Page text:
Future of Green Belt Policy


Green belt policy has been shown to have a number of positive effects since the implementation of the Metropolitan Green Belt around London which was the first protected open space in the UK. It was the green belt policy that helped protect the unique character of rural communities, historic towns, natural environment and landscape by strict restriction of building activities within the designated areas. It has also improved quality of air in urban centres and provided a number of recreational opportunities in the natural and semi-natural environment to the urban dwellers. For that reason green belts were created by many other urban centres in the UK over the last 50 years.

No one questions the positive effects of green belt policy, however, its critics have pointed out to several factors that may threaten the future of the current green belt policy. First of all, it prevents the normal expansion of urban areas forcing the city dwellers to move further out and secondly, some areas are of poor quality or are poorly managed providing little or no benefits for the nearby population and the environment. Larger portions of land that are kept reserved for non-developmental purposes may also cause problems in providing enough housing units for the rising urban population, not to mention that they pose an obstacle to the expanding industries and businesses.


The Campaign for Protection of Rural England (CPRE) which played an important role in implementation of green belt policy warns against any revision of current boundaries. However, it seems that green belt policy may need revision in the future to meet the need for housing growth despite a number of positive effects it has on the environment and nearby population because the city population in the UK is expected to continue to grow.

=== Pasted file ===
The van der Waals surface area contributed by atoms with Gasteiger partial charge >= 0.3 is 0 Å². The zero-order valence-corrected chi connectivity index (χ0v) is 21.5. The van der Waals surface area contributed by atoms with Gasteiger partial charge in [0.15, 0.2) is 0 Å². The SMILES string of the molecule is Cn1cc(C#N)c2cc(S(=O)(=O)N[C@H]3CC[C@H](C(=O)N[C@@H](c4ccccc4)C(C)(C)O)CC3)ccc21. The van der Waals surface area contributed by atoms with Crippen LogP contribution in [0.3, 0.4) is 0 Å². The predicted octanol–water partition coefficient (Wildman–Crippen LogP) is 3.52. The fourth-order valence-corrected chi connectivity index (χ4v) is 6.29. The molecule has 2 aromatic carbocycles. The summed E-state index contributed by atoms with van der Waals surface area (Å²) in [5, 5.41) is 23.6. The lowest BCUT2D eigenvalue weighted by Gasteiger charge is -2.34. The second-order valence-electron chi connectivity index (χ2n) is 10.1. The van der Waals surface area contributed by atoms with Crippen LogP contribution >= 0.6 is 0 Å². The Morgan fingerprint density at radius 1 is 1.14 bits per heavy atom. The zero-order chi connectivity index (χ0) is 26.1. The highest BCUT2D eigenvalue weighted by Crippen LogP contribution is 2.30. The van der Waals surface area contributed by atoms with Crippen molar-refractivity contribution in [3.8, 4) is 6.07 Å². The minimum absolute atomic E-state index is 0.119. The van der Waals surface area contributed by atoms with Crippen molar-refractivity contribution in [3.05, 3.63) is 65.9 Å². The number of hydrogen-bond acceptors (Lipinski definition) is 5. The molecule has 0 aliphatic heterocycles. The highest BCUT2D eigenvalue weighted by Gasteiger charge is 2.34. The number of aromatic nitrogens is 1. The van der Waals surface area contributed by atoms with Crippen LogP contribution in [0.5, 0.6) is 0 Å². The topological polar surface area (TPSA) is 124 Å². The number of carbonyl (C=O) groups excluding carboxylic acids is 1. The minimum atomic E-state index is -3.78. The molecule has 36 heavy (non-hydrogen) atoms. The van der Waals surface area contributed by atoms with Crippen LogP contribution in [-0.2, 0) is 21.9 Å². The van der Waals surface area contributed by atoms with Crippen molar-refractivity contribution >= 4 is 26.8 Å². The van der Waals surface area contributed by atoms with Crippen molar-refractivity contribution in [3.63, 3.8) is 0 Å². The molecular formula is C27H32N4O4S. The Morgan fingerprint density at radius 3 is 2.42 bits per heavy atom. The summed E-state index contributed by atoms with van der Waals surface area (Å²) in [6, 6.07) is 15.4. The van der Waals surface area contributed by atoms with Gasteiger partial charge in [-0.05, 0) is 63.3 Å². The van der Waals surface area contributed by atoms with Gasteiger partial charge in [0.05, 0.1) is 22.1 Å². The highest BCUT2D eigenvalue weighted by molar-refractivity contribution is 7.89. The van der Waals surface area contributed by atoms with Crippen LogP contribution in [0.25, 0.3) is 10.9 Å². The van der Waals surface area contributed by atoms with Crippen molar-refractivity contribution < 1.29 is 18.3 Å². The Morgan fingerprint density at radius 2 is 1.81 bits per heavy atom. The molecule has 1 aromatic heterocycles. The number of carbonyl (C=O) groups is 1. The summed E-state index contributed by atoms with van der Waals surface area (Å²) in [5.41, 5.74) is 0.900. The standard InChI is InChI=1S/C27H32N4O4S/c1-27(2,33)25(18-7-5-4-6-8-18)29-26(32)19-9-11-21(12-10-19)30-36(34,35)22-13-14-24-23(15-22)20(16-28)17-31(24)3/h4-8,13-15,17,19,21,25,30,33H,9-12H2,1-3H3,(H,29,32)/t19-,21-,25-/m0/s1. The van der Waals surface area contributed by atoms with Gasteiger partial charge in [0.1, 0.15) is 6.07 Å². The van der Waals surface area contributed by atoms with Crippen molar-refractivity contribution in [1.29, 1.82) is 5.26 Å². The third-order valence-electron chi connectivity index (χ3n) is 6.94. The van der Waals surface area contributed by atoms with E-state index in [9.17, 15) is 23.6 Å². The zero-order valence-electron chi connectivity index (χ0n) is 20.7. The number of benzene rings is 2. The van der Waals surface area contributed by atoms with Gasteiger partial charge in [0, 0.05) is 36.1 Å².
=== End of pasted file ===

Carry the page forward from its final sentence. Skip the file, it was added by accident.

Green belt policy does not appear to be under threat at the moment of writing, however, green belt areas require special attention. Any modifications of green belt boundaries should well thought through in order to preserve the landscape and meet the need for housing and economic growth at the same time. This, however, poses a unique challenge because according to the CPRE the permanence of green belt boundaries is crucial for both the environment and preservation of rural areas. From this point of view, the future of green belt policy appears uncertain as developmental plans across the country are directly threatening the boundaries of the existing green belt areas.